Dictators and Their Secret Police by Assistant Professor Sheena Greitens has been named a co-winner of the 2017 Best Book Award from the American Political Science Association Section on Comparative Democratization. The selection committee was “deeply impressed with the rigor of [the] comparative analysis and the magnitude of [the] book’s theoretical contributions to our understanding of coercive institutions.” The book was recognized at the September APSA conference in San Francisco.
Dictators and Their Secret Police received an honorable mention for the J. David Greenstone Award from APSA’s Politics and History section for the best book published in the previous two years.
Greitens's book is also co-winner of the 2017 International Studies Association’s annual Best Book Award. The selection committee was “truly impressed with the ambition of the book, the clear and persuasive theoretical logic, and the exceptionally rich case study evidence [she was] able to bring to bear to support [her] argument.” The selection committee also noted: “this is an important book that will have a substantial influence in the field.” Sheena’s book will be recognized at the forthcoming ISA conference in San Francisco (April 2018).
Read a Q&A with the author here.
Professors Adam Seagrave and Stephanie Shonekan explain in the Columbia Daily Tribune what the new Race and the American Story will bring to the Citizenship@Mizzou program: http://www.columbiatribune.com/news/20170819/program-will-address-race-issues-in-america
Additional news coverage about the course:
KBIA's Thinking Out Loud (Radio Interview)
KOMU (TV segment)
Professor Peverill Squire's most recent book, The Rise of the Representative: Lawmakers and Constituents in Colonial America, is now out from University of Michigan Press.
Read an interview with Squire about his latest project here.
Three MU Political Science graduate students attended the prestigious Inter-university Consortium for Political and Social Research (ICPSR) in Ann Arbor, Michigan this summer. "ICPSR advances and expands social and behavioral research, acting as a global leader in data stewardship and providing rich data resources and responsive educational opportunities for present and future generations." ICPSR offers short statistical workshops during the summer allowing students to develop and improve their methodological skills.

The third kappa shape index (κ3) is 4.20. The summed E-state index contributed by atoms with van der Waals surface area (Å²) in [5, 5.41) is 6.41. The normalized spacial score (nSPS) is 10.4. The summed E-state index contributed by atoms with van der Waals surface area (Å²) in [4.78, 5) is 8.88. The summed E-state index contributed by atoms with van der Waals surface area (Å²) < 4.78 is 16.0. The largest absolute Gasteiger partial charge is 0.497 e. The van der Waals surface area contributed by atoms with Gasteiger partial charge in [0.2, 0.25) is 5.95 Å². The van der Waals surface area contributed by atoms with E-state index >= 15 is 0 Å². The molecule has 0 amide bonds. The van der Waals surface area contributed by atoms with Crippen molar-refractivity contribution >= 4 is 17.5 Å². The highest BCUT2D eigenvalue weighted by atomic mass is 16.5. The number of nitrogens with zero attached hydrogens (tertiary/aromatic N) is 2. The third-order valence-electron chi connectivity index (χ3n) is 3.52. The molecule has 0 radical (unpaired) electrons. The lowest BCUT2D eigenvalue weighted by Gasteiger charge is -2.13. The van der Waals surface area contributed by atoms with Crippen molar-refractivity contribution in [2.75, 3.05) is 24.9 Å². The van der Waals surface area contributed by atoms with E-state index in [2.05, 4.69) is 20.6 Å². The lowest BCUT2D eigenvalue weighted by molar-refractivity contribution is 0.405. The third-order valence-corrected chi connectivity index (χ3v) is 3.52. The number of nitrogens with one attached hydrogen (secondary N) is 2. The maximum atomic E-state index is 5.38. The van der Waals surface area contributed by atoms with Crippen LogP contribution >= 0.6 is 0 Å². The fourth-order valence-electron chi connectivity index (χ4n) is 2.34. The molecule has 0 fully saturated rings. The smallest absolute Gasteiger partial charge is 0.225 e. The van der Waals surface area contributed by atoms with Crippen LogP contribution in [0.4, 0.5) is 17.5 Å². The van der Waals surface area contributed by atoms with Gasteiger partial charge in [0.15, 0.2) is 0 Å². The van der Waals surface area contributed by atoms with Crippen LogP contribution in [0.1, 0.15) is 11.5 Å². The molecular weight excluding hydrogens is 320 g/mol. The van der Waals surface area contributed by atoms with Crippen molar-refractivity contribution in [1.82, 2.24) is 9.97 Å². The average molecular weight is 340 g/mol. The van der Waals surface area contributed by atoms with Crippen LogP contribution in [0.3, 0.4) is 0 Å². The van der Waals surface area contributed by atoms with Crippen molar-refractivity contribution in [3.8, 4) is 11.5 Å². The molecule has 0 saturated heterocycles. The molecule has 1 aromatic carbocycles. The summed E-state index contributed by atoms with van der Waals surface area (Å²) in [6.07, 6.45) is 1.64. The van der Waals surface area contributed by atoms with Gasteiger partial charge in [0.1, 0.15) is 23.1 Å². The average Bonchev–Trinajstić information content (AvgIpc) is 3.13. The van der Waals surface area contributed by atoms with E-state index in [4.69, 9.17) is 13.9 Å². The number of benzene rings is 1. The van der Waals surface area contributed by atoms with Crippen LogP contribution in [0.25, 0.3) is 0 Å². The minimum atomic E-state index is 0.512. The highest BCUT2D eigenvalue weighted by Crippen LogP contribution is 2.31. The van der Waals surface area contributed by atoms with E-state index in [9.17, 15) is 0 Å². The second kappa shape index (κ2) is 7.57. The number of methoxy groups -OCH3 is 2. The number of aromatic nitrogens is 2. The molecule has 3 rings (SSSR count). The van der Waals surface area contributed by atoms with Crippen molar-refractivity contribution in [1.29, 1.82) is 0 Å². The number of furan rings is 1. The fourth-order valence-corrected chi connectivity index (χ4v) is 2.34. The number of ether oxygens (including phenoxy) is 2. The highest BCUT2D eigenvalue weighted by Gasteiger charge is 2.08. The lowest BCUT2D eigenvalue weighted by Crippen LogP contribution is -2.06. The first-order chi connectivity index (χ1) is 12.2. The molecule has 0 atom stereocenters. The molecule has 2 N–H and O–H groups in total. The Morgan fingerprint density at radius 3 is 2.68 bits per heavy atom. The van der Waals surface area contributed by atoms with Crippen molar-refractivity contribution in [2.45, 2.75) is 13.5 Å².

Hanna Brant was awarded the Janet Box-Steffensmeier Scholarship.
This scholarship is "intended to encourage women and under-represented graduate students to attend the ICPSR Summer Program in Quantitative Methods of Social Research."
Cody Drolc was awarded the scholarship for Public Administration, Public Policy, and Public Affairs.
"The Scholarship for Public Administration, Public Policy, and Public Affairs is awarded annually to a handful of graduate students who are conducting empirical research within the fields of public administration, public policy, or public affairs."
Brandon Park was awarded the Clogg Scholarship.
"This scholarship was established in 1995 by the ICPSR Council to commemorate the late Clifford C. Clogg, a prominent sociologist (who also had interests relevant to political science) and social methodologist."
Lael Keiser, professor of public policy and administration, has been appointed director of the Harry S Truman School of Public Affairs...read more
In July Dr. Sheena Greitens testified to Congress on the terrorism threat from ISIS-affiliated groups in the Philippines and how the US can design security cooperation with the Philippines to counter these threats.